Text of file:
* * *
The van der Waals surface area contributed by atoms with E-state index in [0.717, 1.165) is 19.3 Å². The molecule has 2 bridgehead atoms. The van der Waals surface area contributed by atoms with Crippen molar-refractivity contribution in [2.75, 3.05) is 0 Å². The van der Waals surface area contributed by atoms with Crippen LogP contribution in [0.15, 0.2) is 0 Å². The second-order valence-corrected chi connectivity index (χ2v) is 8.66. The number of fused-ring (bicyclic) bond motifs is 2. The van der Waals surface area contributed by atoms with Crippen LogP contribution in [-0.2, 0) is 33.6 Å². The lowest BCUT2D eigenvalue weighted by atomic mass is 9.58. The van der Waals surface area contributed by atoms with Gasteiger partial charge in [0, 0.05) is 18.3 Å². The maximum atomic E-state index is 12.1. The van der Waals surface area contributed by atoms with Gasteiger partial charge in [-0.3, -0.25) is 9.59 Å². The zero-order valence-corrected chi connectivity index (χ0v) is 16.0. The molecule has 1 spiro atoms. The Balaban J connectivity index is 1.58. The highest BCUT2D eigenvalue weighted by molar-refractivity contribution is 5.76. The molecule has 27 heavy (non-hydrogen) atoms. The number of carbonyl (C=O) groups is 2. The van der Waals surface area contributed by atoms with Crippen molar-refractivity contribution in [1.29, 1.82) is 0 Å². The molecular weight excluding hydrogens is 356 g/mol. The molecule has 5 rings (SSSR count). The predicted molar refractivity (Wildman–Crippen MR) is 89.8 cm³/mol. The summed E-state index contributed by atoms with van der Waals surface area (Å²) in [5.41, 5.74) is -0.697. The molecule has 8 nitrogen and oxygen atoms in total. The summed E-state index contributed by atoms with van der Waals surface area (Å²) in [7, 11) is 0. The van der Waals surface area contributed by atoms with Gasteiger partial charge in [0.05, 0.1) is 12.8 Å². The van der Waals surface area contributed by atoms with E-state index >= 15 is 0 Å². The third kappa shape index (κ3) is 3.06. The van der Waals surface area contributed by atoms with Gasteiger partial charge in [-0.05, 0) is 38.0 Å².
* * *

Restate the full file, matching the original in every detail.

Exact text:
The van der Waals surface area contributed by atoms with E-state index in [0.717, 1.165) is 19.3 Å². The molecule has 2 bridgehead atoms. The van der Waals surface area contributed by atoms with Crippen molar-refractivity contribution in [2.75, 3.05) is 0 Å². The van der Waals surface area contributed by atoms with Crippen LogP contribution in [0.15, 0.2) is 0 Å². The second-order valence-corrected chi connectivity index (χ2v) is 8.66. The number of fused-ring (bicyclic) bond motifs is 2. The van der Waals surface area contributed by atoms with Crippen LogP contribution in [-0.2, 0) is 33.6 Å². The lowest BCUT2D eigenvalue weighted by atomic mass is 9.58. The van der Waals surface area contributed by atoms with Gasteiger partial charge in [0, 0.05) is 18.3 Å². The maximum atomic E-state index is 12.1. The van der Waals surface area contributed by atoms with Gasteiger partial charge in [-0.3, -0.25) is 9.59 Å². The zero-order valence-corrected chi connectivity index (χ0v) is 16.0. The molecule has 1 spiro atoms. The Balaban J connectivity index is 1.58. The highest BCUT2D eigenvalue weighted by molar-refractivity contribution is 5.76. The molecule has 27 heavy (non-hydrogen) atoms. The number of carbonyl (C=O) groups is 2. The van der Waals surface area contributed by atoms with Crippen molar-refractivity contribution in [1.29, 1.82) is 0 Å². The molecular weight excluding hydrogens is 356 g/mol. The molecule has 5 rings (SSSR count). The predicted molar refractivity (Wildman–Crippen MR) is 89.8 cm³/mol. The summed E-state index contributed by atoms with van der Waals surface area (Å²) in [5.41, 5.74) is -0.697. The molecule has 8 nitrogen and oxygen atoms in total. The summed E-state index contributed by atoms with van der Waals surface area (Å²) in [7, 11) is 0. The van der Waals surface area contributed by atoms with Gasteiger partial charge in [0.05, 0.1) is 12.8 Å². The van der Waals surface area contributed by atoms with E-state index >= 15 is 0 Å². The third kappa shape index (κ3) is 3.06. The van der Waals surface area contributed by atoms with Gasteiger partial charge in [-0.05, 0) is 38.0 Å².